Contact tracing “is most effective when you can identify the sentinel case” very quickly, said Dr. Alberto Caban-Martinez, an epidemiologist at the University of Miami who is responsible for much of the university’s own internal tracing operation. That means it’s “really good at the beginning of an event, where it’s more manageable. And then as it continues to grow and you have more people to track, it becomes harder.”

“As the number of people within the community gets more and more infected, you can imagine the workload and the army of people you need to do contact tracing grows, you know, folds higher,” he told The Dispatch. “That’s why you may read some stories where Departments of Health at the county level or at the state level feel a bit overwhelmed with the sheer volume of, you know, response they have to do in order to mitigate the spread of a disease in a geographic area that all of a sudden becomes a hotspot.”

That leaves the individual conscientiousness of Americans themselves—masking, social distancing, and so on—as the primary measure left to inhibit COVID’s ongoing spread. But with the horror stories of New York’s monster outbreak fading into the past—and basic precautions like masks becoming unfortunate flash points of partisanship—there’s plenty of reason to fret about that firewall, too.

“We’re seeing people go back to activities where they all start forgetting that this is really important,” said Dr. Cindy Prins, an epidemiologist at the University of Florida. “We kind of came out cautiously—it’s almost like you come out blinking at the sun—and then all of a sudden you’re like, ‘Woohoo, I’m out!” you know? We’ve just had a lot of people who felt like, when this stay-at-home order stopped, that it meant that coronavirus was gone or something, or was no longer a threat. That is far, far from true, and I think we’re seeing the consequences of that now.”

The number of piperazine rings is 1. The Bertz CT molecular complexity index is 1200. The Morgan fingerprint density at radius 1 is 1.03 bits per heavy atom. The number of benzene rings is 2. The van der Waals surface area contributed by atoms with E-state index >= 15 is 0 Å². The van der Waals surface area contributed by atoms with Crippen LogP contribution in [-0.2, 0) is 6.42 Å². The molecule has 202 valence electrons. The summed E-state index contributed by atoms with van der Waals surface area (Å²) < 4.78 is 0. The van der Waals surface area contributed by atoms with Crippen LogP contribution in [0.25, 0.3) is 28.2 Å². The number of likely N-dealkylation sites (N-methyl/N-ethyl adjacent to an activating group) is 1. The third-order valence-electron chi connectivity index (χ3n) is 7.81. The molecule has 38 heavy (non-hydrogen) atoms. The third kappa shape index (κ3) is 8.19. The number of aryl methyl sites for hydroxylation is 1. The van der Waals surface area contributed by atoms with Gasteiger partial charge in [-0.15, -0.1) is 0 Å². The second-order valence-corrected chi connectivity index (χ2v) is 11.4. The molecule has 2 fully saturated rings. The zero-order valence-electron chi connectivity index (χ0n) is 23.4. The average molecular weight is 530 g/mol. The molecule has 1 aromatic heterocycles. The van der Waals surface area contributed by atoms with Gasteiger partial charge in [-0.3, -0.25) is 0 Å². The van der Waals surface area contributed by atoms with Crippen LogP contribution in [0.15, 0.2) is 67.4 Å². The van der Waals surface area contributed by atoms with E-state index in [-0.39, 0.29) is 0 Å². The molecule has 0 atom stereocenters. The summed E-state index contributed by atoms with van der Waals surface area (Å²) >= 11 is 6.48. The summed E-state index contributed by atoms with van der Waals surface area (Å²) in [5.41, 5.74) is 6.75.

There are a few silver linings to all this bad news. One is that, while COVID is showing no signs of a hoped-for summer slump, hospitals are at least not having to contend with it, the seasonal flu, and seasonal allergies all simultaneously anymore, making diagnosis easier and hospital beds freer to come by.

Another is that, so far, most new outbreaks are taking place among younger, healthier, less at-risk people: “They’re more adventurous to step out, right?” said Dr. Caban-Martinez. “It’s always our parents are older and wiser, they know better not to go out, even though policies are like go ahead, hang out at a bar or go to the beach or go the park.”

But epidemiologists warn that concentration among the young is unlikely to last. “These cases have skewed a bit younger now, but those are folks who can still potentially infect other people,” Dr. Prins said. “Even if they’re not getting severely ill, you’re not necessarily seeing the same level of hospitalization and death, they can still spread it to vulnerable residents.

As for COVID apathy, it will probably begin to dry up fast if another hotspot starts to look like New York. Hopefully that can still be avoided, but there are some troubling signs that such a moment might not be as far off as we think: Hospitalizations are veering sharply upward in Arizona, and one Miami hospital hit maximum capacity on Tuesday.

And if there’s one thing our ongoing crisis has taught us so far, it’s that it’s far easier to let cases go up than to drag them back down.

Photograph by Alexi Rosenfeld/Getty Images.

Andrew Egger is a former associate editor for The Dispatch.